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Planisphærium cœleste (1670); watercolor by Dutch cartographer Frederik de Wit (1630 – 1706)

Astronomy is "the study of objects and matter outside the earth's atmosphere and of their physical and chemical properties." [1] It has been studied since ancient times, forming a major part of the religions of many early civilizations such as the Egyptians and the Aztecs. Stonehenge in England is also thought to be an astronomical observatory. The handing down of complex astronomical teachings shows these early civilizations must have had formalized systems of education.

Astronomy was crucial to the development of safe and accurate navigation for ships, and observations of the movement of heavenly bodies helped lead to the theories we now call physics. In fact, much of astronomy today relies on physics, thus many astronomers are considered astrophysicists.

Current hot topics in astrophysics research are exoplanets, black holes, and the accelerating universe.


Prior to written history, man gazed upon the stars and used them for practical reasons, such as directional indicators for nomads and seafarers, or seasonal indicators for farming. Astronomy began its start as a science in ancient Mesopotamia, when priests marked the path of the sun and familiar constellations; the ritualistic nature of these early attempts linked actual astronomical observations with the superstitions of astrology, a practice that continues to this day.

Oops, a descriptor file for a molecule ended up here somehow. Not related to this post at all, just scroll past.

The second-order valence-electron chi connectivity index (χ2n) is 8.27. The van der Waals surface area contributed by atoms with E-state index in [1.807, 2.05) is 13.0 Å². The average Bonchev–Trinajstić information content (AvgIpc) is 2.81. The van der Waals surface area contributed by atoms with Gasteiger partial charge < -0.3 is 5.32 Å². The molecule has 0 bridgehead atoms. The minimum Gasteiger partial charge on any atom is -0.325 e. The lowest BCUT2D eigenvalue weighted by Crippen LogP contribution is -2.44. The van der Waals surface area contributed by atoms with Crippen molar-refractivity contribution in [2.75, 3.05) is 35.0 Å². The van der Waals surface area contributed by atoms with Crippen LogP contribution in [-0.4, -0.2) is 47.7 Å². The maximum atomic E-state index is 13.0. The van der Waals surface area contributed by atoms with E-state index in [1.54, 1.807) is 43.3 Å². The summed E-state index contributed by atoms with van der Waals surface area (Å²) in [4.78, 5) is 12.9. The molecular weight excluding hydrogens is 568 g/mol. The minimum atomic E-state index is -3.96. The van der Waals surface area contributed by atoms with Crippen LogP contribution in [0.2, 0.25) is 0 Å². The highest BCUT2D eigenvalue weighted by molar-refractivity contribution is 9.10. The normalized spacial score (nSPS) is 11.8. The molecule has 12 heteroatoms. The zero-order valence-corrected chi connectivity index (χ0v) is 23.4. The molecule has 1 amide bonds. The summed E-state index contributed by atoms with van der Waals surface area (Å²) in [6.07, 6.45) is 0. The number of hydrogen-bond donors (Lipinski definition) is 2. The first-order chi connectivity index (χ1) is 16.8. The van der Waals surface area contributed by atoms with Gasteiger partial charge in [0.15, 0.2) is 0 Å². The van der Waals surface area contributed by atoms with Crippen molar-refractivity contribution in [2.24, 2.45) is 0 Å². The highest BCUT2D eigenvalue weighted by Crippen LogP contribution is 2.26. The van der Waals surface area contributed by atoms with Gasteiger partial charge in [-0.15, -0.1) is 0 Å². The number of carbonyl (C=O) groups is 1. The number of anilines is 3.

The first men who studied astronomy as science were the Greeks, who linked it in their studies with a valuable mathematical tool: geometry, and scientists in Greek colonies along the western coast of what is now Turkey used this tool to make more and more accurate calculations. About 400 B.C. Pythagoras came to the conclusion that the earth was spherical, and that it moved in space. Aristarchus of Samos (310-230 B.C.) discovered that the earth revolved around the sun and spun on its own axis; he would be charged with heresy against the gods as a result.

About 150 B.C. Hipparchus, despite having made very careful observations and calculations, kept to the theory that the earth was the center of the universe, with the sun, moon, planets, and stars revolving around it; ten years later Claudius Ptolemy of Alexandria would write the Almagest, a work that perfected on Hipparchus' accurate calculations of the motions of the stars. His efforts would become known as the "Ptolomaic system", and would stand the tests of observation for the next 1,300 years.